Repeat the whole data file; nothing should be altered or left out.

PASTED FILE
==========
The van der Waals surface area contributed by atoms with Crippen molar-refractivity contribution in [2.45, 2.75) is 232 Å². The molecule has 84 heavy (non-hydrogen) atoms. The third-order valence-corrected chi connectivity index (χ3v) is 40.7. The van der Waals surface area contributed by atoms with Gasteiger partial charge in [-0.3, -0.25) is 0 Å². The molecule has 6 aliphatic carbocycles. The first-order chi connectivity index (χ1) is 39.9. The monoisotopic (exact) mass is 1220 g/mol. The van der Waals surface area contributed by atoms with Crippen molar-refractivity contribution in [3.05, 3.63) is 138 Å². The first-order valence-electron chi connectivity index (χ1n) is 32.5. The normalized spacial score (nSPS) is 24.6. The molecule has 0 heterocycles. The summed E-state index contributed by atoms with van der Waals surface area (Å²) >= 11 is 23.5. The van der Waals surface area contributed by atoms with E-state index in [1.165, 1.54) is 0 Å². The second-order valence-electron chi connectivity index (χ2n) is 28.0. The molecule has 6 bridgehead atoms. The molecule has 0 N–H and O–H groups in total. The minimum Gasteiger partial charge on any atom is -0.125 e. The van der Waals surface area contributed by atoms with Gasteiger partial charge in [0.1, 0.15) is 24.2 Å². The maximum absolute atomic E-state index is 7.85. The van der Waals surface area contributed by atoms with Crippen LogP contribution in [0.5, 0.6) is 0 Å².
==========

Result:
The van der Waals surface area contributed by atoms with Crippen molar-refractivity contribution in [2.45, 2.75) is 232 Å². The molecule has 84 heavy (non-hydrogen) atoms. The third-order valence-corrected chi connectivity index (χ3v) is 40.7. The van der Waals surface area contributed by atoms with Gasteiger partial charge in [-0.3, -0.25) is 0 Å². The molecule has 6 aliphatic carbocycles. The first-order chi connectivity index (χ1) is 39.9. The monoisotopic (exact) mass is 1220 g/mol. The van der Waals surface area contributed by atoms with Crippen molar-refractivity contribution in [3.05, 3.63) is 138 Å². The first-order valence-electron chi connectivity index (χ1n) is 32.5. The normalized spacial score (nSPS) is 24.6. The molecule has 0 heterocycles. The summed E-state index contributed by atoms with van der Waals surface area (Å²) >= 11 is 23.5. The van der Waals surface area contributed by atoms with E-state index in [1.165, 1.54) is 0 Å². The second-order valence-electron chi connectivity index (χ2n) is 28.0. The molecule has 6 bridgehead atoms. The molecule has 0 N–H and O–H groups in total. The minimum Gasteiger partial charge on any atom is -0.125 e. The van der Waals surface area contributed by atoms with Gasteiger partial charge in [0.1, 0.15) is 24.2 Å². The maximum absolute atomic E-state index is 7.85. The van der Waals surface area contributed by atoms with Crippen LogP contribution in [0.5, 0.6) is 0 Å².